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What is the Purpose of Employment Law?

What is the Purpose of Employment Law?

Employment Law… Explained

Simply put, the purpose of employment law is to provide legal protection to employees and employers.

The need for employment law became apparent when industrialization swept nations. Industrialization changes the face of any nation. Nations that were predominantly rural begin to see their citizens leave the farms and move to cities so that they can make more money working in factories. The factories provided regular income that farms did not. In some cases, this type of move from rural living to urban living takes place after a drought when many farmers feel that they have nothing to lose by leaving their farms.

Urban slums that were suddenly over run with people willing to work, often found that the limited number of jobs available meant that the factory conditions worsened. Employers discovered that desperate people would be willing to work for very little in bad conditions. As the conditions became worse, the number of people willing to work increased.

Governments were forced to take notice of the conditions that frequently resulted in death and dismemberment of employees.  When conditions of this nature exist, wages begin to go down. Required work hours go up, and some vulnerable members of the population are exploited. Historically, the first group to get exploited is women. They were often forced to work in sweat shop conditions, twelve or more hours a day, for very little pay. Child labor was rampant. These conditions are still in place in some countries that do not have labor laws.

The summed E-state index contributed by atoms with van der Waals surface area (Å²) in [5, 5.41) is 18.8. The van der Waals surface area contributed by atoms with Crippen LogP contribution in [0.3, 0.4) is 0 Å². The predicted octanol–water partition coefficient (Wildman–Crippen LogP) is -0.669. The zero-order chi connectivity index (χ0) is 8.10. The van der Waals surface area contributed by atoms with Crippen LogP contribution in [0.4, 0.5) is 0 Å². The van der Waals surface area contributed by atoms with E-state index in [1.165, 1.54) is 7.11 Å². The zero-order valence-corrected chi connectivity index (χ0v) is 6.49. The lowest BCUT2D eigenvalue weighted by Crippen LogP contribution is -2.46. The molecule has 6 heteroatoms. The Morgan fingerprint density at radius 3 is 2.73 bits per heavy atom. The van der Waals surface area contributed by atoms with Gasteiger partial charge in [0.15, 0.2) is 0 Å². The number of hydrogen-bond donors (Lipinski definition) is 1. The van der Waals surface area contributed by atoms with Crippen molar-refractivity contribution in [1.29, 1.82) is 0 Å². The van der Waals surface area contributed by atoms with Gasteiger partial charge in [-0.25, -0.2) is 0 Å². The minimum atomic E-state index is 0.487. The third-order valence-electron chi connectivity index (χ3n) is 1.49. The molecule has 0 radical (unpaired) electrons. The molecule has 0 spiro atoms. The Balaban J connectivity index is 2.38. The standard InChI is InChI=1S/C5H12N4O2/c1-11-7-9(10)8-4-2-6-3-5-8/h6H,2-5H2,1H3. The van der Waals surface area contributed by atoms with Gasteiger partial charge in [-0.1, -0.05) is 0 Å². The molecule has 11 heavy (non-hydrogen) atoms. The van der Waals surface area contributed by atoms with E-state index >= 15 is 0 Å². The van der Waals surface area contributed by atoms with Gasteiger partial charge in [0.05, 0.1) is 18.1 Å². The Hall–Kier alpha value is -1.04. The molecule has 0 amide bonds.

Fair Wages and Hours

The purpose of employment law was to correct these conditions. Early employment laws created fair wages and limited the number of hours that people worked in a week without being paid for overtime. Age limits were set to prevent child labor. As the value of labor laws became more obvious, the power of them increased. Soon, guidelines were in place to require employers to make working conditions safer for employees and to give employees the right to sue the employers if they were injured at work due to unsafe working conditions. Many of these guidelines are still in place in current labor law.

Equality in the Workplace

The current purpose of employment law is to establish working conditions that enable people to work in an atmosphere free of bias. They establish working conditions that prevent harassment. Companies are required to maintain sanitary and safe working conditions. Many enforcement agencies have been developed to enforce the labor laws of the United States and other industrialized societies. Moreover, employment law has taken on the role of establishing hiring guidelines that are aimed at eliminating discrimination in all forms, so that every person has an opportunity to work any job that they are qualified to work.

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